Posts Tagged ‘garage’

Produced by Cameron McKirdy and Tactical Gypsy

Survival Bros opens a brand new blade called the Cold Steel Recon Tanto.  Watch the HD video for the glorious tech specs, and the reasons why we purchased this model.   The weapon will be going to Afghanistan on deployment soon.  It’s a magnificent tool, and a work of art.  Plus, since it’s a Cold Steel, you know its been torture tested to the max, and can take any beating you can dish out.  Like the Recon Tanto knife?  Tell us about it.

logo

In this video we check out a new tool for the woods, cover the details, and our planned usage.  I can’t wait to throw this tomahawk!  The Cold Steel Frontier Hawk feels extremely well balanced.  It’s an excellent value for the low retail price of just $39.99.  Make sure to visit http://www.coldsteel.com to watch their awesome videos, and request a free product catalog and DVD.  

frontier hawk cold steel

You can’t go wrong with the Cold Steel Frontier Hawk in your hand. 

Produced By Cameron McKirdy

Survival Bros has a bug out bike tuned up and ready for camping this summer.  I will produce another HD video on this vintage bicycle when all the bags are on, and the project is complete.  Here’s a previous post on finding the Univega at a garage sale last summer.  

Mens Univega Bicycle Repairs

Before the repairs 

Univega Alpina Pro Bike

After being tuned up, restored to like new condition, and cleaned properly

Thanks for visiting our emergency preparedness blog.  PLEASE SUBSCRIBE (top left of screen).  Thanks!

Check out our friends at Canyonview Cyclery on Facebook!

Produced by Cameron McKirdy

One of the most popular every day carry knives is the Kershaw Chive designed by Ken Onion.  This sly blade features the patented SpeedSafe assisted opening, giving it a remarkable feel.  In the HD video I put the knife to the test, slicing a can, plastic bottle, different types of cordage, and much more.  On Youtube I couldn’t find anyone doing a legit cut test with the Chive, so I made an extreme one.

I was genuinely surprised to see that the Kershaw didn’t dull after cutting the soda can.  I muscled through the bottom, and I was sure it would damage the blade, or at least scratch the titanium-oxide rainbow coating.  But even after that, I was able to shave off a good chunk of arm hair in a few strokes.  The knife did everything I wanted it to, making it a perfect EDC tool.  It’s ultra lightweight too, at only 1.7 ounces.  

The Chive comes in a wide variety of colors, some with different handle materials, but the Rainbow version is the most expensive.  There’s nothing girly about it.  The wild coating reminds me of an oil slick, which are always interesting to look at.  I like the stepped thumb studs, because they are rigid, making the small 1 15/16″ blade easy to open.  However, I prefer to use the flipper on the back, because I feel it’s a little safer, and there’s no chance of slicing my thumb on deployment.  It does have a solid tip-lock system for safety, so the knife won’t open when you pull it out of your pocket.  In addition, I love the long, sturdy pocket clip.  It’s not rainbow, just polished steel with the Kershaw logo etched down it.  Plus, the jimping on the top of the blade gives you more control, which is good because the Chive is small, and somewhat slick due to the coating.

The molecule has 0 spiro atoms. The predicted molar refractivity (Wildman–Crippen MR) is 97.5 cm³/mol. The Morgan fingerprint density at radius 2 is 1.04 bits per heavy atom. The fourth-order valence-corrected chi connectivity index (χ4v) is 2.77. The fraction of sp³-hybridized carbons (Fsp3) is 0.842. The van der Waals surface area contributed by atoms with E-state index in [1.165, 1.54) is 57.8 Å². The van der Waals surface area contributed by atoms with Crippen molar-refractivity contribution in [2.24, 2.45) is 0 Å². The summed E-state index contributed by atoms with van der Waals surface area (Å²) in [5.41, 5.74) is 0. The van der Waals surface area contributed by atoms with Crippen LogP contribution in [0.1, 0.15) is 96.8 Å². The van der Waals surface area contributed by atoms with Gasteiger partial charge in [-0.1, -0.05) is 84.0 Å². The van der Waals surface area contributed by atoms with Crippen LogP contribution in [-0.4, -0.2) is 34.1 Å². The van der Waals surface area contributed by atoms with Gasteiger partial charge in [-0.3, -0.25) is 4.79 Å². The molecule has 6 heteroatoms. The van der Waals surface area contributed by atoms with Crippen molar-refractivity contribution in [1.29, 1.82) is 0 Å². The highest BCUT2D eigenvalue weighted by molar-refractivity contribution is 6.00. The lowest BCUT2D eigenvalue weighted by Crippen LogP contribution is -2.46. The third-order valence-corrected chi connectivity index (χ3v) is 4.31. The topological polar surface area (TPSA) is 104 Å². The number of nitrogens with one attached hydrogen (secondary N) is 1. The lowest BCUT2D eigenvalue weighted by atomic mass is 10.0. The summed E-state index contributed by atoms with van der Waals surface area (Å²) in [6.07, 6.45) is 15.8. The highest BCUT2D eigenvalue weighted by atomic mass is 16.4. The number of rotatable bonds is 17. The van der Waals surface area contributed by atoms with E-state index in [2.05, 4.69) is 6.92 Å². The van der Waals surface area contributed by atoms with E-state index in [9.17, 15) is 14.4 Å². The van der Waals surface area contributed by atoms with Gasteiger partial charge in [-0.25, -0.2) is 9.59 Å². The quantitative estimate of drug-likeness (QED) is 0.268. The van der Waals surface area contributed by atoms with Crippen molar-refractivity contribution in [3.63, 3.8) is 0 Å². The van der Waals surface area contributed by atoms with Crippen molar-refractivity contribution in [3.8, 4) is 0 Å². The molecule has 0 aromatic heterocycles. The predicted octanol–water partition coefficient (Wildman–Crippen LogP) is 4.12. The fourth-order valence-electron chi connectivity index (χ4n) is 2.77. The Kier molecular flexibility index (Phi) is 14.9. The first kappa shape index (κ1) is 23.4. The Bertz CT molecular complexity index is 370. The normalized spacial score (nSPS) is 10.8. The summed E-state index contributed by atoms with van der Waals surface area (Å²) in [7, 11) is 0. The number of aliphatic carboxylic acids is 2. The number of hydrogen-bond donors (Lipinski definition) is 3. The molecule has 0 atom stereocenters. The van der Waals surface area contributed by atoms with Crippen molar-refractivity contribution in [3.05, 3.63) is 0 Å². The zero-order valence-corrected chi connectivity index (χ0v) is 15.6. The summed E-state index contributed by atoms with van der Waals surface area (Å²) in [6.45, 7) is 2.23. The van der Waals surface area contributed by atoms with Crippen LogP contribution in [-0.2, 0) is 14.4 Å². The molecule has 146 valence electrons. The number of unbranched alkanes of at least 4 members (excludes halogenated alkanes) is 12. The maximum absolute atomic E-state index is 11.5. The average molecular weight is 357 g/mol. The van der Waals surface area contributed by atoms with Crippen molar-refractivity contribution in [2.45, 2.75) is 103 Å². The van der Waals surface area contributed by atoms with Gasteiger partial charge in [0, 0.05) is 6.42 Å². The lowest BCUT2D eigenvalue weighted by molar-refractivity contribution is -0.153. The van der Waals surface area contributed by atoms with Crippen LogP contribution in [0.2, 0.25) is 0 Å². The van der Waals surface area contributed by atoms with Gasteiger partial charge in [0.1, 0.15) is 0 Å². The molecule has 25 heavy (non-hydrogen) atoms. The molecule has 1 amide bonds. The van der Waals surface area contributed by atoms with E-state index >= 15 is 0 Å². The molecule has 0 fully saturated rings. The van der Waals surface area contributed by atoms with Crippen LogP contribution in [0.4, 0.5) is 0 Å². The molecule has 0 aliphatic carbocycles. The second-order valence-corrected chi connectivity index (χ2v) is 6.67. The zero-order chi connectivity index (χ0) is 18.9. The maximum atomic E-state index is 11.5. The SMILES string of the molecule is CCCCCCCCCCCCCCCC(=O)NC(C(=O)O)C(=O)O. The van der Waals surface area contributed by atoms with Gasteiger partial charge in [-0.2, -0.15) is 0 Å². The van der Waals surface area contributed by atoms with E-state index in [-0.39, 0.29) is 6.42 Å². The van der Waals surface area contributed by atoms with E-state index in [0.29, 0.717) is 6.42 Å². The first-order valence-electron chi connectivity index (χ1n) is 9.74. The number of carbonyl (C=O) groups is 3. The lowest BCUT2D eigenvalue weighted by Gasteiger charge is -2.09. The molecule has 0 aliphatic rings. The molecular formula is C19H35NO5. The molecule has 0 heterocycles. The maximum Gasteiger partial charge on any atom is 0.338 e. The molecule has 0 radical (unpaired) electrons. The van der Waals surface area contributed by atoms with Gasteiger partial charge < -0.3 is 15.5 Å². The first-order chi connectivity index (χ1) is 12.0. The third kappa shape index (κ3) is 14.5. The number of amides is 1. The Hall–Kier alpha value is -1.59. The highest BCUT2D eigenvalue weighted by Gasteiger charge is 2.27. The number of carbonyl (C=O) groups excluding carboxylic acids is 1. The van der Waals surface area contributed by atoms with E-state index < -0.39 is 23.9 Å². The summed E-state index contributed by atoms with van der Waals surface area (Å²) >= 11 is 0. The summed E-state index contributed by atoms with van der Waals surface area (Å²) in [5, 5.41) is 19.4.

At the end of the day, the Kershaw Chive is a legend.  Trust me, you want one.  It makes a great keychain knife, and if you carry it on you, you’ll use it daily.  For additional tech specs, and to view other models, visit http://kershaw.kaiusaltd.com/  Thanks for visiting and supporting Survival Bros – your emergency preparedness blog.  Comments, likes, and shares are appreciated.  What knife would you like me to test next, and what should I destroy with it?  Peace.

rainbowchive_1600vib_1The Kershaw Rainbow Chive – Model 1600VIB

My survival keychain video starring The Chive

Popping Blisters with the small knife after hiking on the PCT

By Cameron McKirdy
Last week I traded an antique wooden chest for a bunch of used Swiss Army knives. I kept some, and swapped out others for a new Buck folder.

20130316-163219.jpg
They call this classic the Buck Stockman. I liked it because it has three fatty blades. It’s nothing special, but it will do work. The knife dealer in my town said it was made in China, so it’s not the best quality, compaired to Buck knives made in America. But I will use this folder. The blades on the mini Victorinox tools don’t have much of a surface to work with. They are perfect for the small emergency caches I’ve been burying. All in all, I made a good trade up. The knife dealer pays out half of the retail value of the item. Makes sense. It’s fair to me.

20130316-163803.jpg
I swooped these old knives from an estate sale today. I paid a little too much. $10. I offered $5, but got rejected. I forked it over because it was for a good cause. I should still be able to make a few bucks on these, or trade up later. I’d like another multitool for them. I’m really digging these older knifes with wood handles, so I may keep the large one. The little folding knife was designed to work with a pocket watch. You can see where it would attached to a chain.

I’m hooked on collecting knives. I can’t wait for next weekend so I can hit up more garage sales. The time to buy is when people have to sell. Buying used is way more fun that paying full retail for something. I like that these objects have a history, and I get to add to it. Peace and love.